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UBC Theses and Dissertations

Rain attenuation at 74 Ghz McNicol, John Duncan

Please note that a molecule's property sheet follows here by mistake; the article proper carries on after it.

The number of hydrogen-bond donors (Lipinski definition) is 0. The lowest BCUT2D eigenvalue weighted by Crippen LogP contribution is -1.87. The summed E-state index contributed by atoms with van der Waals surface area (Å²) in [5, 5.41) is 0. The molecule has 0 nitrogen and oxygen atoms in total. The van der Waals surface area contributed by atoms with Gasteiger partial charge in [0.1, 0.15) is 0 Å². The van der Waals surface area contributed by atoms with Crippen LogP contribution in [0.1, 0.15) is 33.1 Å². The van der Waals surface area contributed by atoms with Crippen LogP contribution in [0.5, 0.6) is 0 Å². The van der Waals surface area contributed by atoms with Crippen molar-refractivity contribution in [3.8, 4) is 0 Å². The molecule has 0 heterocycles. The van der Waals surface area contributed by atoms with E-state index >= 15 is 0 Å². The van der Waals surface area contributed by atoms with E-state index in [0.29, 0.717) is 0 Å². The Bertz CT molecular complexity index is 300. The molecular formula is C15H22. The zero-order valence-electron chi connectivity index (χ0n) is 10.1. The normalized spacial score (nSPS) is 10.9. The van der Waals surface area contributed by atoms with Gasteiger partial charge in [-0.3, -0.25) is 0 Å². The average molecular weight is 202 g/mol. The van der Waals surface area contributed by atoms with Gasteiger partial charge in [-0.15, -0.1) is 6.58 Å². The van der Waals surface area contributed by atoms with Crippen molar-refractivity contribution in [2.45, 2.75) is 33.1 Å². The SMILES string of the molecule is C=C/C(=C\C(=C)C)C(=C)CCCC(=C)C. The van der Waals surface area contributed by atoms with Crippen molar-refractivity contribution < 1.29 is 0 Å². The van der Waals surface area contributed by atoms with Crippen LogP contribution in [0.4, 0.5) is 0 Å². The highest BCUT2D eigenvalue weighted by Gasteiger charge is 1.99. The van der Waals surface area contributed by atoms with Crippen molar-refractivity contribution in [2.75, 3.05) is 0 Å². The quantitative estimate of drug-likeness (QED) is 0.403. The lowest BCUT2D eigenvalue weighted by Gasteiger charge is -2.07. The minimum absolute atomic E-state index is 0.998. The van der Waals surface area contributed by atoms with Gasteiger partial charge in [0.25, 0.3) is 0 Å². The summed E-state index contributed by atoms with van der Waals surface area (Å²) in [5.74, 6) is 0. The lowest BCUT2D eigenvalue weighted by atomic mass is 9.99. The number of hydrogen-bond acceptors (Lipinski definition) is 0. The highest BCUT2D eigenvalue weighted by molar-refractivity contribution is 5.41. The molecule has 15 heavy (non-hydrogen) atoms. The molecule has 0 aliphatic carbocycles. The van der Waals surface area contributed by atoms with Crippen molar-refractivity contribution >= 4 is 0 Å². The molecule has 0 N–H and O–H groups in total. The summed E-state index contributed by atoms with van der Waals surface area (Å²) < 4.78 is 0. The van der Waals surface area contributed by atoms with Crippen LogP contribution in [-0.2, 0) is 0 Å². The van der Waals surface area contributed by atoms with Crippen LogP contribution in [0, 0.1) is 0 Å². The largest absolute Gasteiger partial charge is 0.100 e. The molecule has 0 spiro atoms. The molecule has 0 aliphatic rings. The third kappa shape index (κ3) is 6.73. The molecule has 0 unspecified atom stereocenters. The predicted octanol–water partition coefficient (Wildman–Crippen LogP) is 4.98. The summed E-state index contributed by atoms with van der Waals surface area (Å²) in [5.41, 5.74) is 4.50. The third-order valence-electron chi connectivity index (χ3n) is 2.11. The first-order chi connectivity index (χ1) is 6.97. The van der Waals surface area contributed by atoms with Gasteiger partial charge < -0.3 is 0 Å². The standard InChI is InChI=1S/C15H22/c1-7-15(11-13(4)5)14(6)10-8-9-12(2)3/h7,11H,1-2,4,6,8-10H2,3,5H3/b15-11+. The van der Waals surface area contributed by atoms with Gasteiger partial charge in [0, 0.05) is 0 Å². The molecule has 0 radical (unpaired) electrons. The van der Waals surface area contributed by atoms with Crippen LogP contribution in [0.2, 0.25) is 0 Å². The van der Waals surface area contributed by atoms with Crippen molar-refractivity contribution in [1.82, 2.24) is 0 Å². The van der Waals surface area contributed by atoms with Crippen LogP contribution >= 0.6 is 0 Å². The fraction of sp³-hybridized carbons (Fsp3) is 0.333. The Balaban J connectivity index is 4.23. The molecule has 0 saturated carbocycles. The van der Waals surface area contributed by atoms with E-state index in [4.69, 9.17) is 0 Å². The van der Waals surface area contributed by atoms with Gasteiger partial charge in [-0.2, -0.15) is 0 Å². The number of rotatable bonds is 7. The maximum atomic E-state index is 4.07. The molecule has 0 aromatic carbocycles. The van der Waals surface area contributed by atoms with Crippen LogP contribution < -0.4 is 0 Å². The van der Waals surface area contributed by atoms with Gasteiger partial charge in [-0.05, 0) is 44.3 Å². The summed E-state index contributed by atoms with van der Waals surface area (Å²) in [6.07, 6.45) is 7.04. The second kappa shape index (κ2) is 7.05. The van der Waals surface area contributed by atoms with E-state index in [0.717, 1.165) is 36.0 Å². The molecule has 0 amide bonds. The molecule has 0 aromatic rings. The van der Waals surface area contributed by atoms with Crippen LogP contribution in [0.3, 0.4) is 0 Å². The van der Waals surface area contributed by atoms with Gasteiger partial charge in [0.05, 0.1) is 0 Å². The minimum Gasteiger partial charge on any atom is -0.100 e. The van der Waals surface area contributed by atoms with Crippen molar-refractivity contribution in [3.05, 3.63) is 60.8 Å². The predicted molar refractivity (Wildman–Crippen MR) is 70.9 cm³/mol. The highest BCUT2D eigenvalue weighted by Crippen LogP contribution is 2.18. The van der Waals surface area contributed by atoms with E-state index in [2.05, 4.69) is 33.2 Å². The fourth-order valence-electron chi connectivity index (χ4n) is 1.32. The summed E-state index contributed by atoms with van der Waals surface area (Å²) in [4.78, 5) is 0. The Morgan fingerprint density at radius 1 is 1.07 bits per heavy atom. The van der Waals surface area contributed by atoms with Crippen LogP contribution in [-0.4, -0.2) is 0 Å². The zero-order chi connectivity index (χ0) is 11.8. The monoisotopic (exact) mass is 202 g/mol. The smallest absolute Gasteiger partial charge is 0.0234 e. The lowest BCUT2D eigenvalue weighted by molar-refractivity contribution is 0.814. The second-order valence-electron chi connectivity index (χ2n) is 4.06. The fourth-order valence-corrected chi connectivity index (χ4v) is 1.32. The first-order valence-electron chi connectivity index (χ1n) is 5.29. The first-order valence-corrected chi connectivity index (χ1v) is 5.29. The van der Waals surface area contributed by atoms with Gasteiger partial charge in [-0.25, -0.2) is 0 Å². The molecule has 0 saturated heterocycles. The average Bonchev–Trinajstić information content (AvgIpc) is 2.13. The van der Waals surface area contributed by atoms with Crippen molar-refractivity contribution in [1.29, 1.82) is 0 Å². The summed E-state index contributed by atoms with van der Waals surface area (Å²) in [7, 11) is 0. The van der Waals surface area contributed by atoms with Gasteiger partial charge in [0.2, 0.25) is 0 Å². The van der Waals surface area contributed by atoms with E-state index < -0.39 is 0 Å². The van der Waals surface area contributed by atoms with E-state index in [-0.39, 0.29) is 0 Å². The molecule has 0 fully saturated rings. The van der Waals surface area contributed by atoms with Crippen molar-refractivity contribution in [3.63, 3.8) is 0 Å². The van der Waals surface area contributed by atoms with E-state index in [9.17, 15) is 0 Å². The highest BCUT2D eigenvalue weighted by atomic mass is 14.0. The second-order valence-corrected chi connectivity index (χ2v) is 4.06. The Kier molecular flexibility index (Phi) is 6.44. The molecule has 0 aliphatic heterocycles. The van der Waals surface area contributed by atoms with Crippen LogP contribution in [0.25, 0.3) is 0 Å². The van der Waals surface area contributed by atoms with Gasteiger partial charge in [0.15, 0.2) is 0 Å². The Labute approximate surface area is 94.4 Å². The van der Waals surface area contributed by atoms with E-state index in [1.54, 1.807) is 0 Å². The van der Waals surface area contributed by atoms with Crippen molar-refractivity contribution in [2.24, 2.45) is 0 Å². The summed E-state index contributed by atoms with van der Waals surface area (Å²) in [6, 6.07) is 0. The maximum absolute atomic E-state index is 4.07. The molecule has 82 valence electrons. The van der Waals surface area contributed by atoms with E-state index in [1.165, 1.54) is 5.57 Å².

A millimetric wave transmission link of the radar type has been established at the University of British Columbia campus. It operates at 74 GHz and has a 1.8 km total transmission length. The RF source is an unmodulated klystron and a phase-locked receiver is used to detect the received signal. The main objective is to measure the excess path attenuation due to precipitation. For this purpose a weather station has been constructed. It consists of 5 tipping-bucket rain gauges distributed along the path and apparatus for the measurement of temperature and wind velocity. The level of the microwave signal and the outputs of the weather sensors are transmitted to a central station. There, initial processing and data recording on magnetic tape are performed on a continuous basis by a Nova 840 minicomputer. Subsequently, data is further processed on an IBM 370. Of the 1400 hours of data recorded during a four month period, approximately 25 hours included simultaneous rain and microwave data and were sufficiently "reliable" to analyse. The processed experimental data are compared with the theory of Ryde and Ryde over the range of rain rates observed (0 to 10 mm/hour).

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